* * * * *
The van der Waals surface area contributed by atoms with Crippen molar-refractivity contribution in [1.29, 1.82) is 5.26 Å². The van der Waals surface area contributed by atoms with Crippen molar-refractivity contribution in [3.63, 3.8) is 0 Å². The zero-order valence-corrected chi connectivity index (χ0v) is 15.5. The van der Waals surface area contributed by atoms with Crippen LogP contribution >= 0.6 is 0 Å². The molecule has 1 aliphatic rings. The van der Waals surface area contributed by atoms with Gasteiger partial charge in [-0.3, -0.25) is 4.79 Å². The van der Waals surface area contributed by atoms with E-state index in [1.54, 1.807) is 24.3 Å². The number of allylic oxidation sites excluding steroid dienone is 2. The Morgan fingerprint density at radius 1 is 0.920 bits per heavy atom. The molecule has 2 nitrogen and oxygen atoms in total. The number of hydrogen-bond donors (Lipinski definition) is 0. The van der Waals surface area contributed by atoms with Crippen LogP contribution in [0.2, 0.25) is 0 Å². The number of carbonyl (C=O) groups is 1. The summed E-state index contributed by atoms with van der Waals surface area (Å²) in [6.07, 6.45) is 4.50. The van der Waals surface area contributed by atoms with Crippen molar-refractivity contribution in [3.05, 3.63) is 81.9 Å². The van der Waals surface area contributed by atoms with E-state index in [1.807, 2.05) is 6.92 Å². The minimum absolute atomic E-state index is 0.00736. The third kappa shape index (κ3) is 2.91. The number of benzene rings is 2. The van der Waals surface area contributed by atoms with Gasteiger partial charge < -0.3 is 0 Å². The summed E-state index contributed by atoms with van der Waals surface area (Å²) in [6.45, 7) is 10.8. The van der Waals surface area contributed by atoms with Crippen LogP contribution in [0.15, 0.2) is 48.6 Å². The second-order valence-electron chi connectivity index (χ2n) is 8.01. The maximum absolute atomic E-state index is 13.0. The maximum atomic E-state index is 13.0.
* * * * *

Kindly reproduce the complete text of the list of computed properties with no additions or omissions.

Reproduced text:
The van der Waals surface area contributed by atoms with Crippen molar-refractivity contribution in [1.29, 1.82) is 5.26 Å². The van der Waals surface area contributed by atoms with Crippen molar-refractivity contribution in [3.63, 3.8) is 0 Å². The zero-order valence-corrected chi connectivity index (χ0v) is 15.5. The van der Waals surface area contributed by atoms with Crippen LogP contribution >= 0.6 is 0 Å². The molecule has 1 aliphatic rings. The van der Waals surface area contributed by atoms with Gasteiger partial charge in [-0.3, -0.25) is 4.79 Å². The van der Waals surface area contributed by atoms with E-state index in [1.54, 1.807) is 24.3 Å². The number of allylic oxidation sites excluding steroid dienone is 2. The Morgan fingerprint density at radius 1 is 0.920 bits per heavy atom. The molecule has 2 nitrogen and oxygen atoms in total. The number of hydrogen-bond donors (Lipinski definition) is 0. The van der Waals surface area contributed by atoms with Crippen LogP contribution in [0.2, 0.25) is 0 Å². The number of carbonyl (C=O) groups is 1. The summed E-state index contributed by atoms with van der Waals surface area (Å²) in [6.07, 6.45) is 4.50. The van der Waals surface area contributed by atoms with Crippen molar-refractivity contribution in [3.05, 3.63) is 81.9 Å². The van der Waals surface area contributed by atoms with E-state index in [1.807, 2.05) is 6.92 Å². The minimum absolute atomic E-state index is 0.00736. The third kappa shape index (κ3) is 2.91. The number of benzene rings is 2. The van der Waals surface area contributed by atoms with Gasteiger partial charge < -0.3 is 0 Å². The summed E-state index contributed by atoms with van der Waals surface area (Å²) in [6.45, 7) is 10.8. The van der Waals surface area contributed by atoms with Crippen LogP contribution in [0.15, 0.2) is 48.6 Å². The second-order valence-electron chi connectivity index (χ2n) is 8.01. The maximum absolute atomic E-state index is 13.0. The maximum atomic E-state index is 13.0.